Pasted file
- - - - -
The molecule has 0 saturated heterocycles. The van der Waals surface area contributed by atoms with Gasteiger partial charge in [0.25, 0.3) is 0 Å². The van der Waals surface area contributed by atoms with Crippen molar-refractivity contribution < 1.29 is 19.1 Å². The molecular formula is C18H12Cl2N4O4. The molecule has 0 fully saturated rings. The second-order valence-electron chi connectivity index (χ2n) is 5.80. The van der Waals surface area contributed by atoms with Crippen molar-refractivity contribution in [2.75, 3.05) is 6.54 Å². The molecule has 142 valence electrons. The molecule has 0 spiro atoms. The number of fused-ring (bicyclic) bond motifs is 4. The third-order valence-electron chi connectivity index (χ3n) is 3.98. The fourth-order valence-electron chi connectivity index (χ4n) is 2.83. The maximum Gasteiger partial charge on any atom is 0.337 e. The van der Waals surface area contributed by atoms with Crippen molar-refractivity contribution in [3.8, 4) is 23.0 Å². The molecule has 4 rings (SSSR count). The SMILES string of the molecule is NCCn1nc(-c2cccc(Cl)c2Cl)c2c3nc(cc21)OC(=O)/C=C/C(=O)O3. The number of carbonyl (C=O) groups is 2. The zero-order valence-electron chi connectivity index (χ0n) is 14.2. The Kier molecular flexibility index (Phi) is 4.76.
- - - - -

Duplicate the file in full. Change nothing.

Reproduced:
The molecule has 0 saturated heterocycles. The van der Waals surface area contributed by atoms with Gasteiger partial charge in [0.25, 0.3) is 0 Å². The van der Waals surface area contributed by atoms with Crippen molar-refractivity contribution < 1.29 is 19.1 Å². The molecular formula is C18H12Cl2N4O4. The molecule has 0 fully saturated rings. The second-order valence-electron chi connectivity index (χ2n) is 5.80. The van der Waals surface area contributed by atoms with Crippen molar-refractivity contribution in [2.75, 3.05) is 6.54 Å². The molecule has 142 valence electrons. The molecule has 0 spiro atoms. The number of fused-ring (bicyclic) bond motifs is 4. The third-order valence-electron chi connectivity index (χ3n) is 3.98. The fourth-order valence-electron chi connectivity index (χ4n) is 2.83. The maximum Gasteiger partial charge on any atom is 0.337 e. The van der Waals surface area contributed by atoms with Crippen molar-refractivity contribution in [3.8, 4) is 23.0 Å². The molecule has 4 rings (SSSR count). The SMILES string of the molecule is NCCn1nc(-c2cccc(Cl)c2Cl)c2c3nc(cc21)OC(=O)/C=C/C(=O)O3. The number of carbonyl (C=O) groups is 2. The zero-order valence-electron chi connectivity index (χ0n) is 14.2. The Kier molecular flexibility index (Phi) is 4.76.